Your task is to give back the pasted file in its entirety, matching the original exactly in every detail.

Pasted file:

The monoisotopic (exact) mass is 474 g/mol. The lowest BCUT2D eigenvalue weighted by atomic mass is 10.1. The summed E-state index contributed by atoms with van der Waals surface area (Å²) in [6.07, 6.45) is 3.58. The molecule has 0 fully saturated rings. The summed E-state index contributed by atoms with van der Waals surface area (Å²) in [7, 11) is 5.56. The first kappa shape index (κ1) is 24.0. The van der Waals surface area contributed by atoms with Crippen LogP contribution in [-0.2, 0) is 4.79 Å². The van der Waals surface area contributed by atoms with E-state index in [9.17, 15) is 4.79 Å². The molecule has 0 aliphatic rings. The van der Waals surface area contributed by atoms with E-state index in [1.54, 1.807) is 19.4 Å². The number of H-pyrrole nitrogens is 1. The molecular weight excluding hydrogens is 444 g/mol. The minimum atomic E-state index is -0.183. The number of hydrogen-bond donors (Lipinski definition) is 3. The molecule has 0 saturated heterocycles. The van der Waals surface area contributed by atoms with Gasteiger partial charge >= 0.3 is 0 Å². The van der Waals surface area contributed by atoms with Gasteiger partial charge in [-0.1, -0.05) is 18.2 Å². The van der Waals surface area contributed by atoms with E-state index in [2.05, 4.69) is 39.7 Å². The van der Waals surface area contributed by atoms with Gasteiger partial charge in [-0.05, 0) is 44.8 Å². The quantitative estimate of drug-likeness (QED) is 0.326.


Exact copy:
The monoisotopic (exact) mass is 474 g/mol. The lowest BCUT2D eigenvalue weighted by atomic mass is 10.1. The summed E-state index contributed by atoms with van der Waals surface area (Å²) in [6.07, 6.45) is 3.58. The molecule has 0 fully saturated rings. The summed E-state index contributed by atoms with van der Waals surface area (Å²) in [7, 11) is 5.56. The first kappa shape index (κ1) is 24.0. The van der Waals surface area contributed by atoms with Crippen LogP contribution in [-0.2, 0) is 4.79 Å². The van der Waals surface area contributed by atoms with E-state index in [9.17, 15) is 4.79 Å². The molecule has 0 aliphatic rings. The van der Waals surface area contributed by atoms with E-state index in [1.54, 1.807) is 19.4 Å². The number of H-pyrrole nitrogens is 1. The molecular weight excluding hydrogens is 444 g/mol. The minimum atomic E-state index is -0.183. The number of hydrogen-bond donors (Lipinski definition) is 3. The molecule has 0 saturated heterocycles. The van der Waals surface area contributed by atoms with Gasteiger partial charge >= 0.3 is 0 Å². The van der Waals surface area contributed by atoms with Gasteiger partial charge in [-0.1, -0.05) is 18.2 Å². The van der Waals surface area contributed by atoms with E-state index in [2.05, 4.69) is 39.7 Å². The van der Waals surface area contributed by atoms with Gasteiger partial charge in [-0.05, 0) is 44.8 Å². The quantitative estimate of drug-likeness (QED) is 0.326.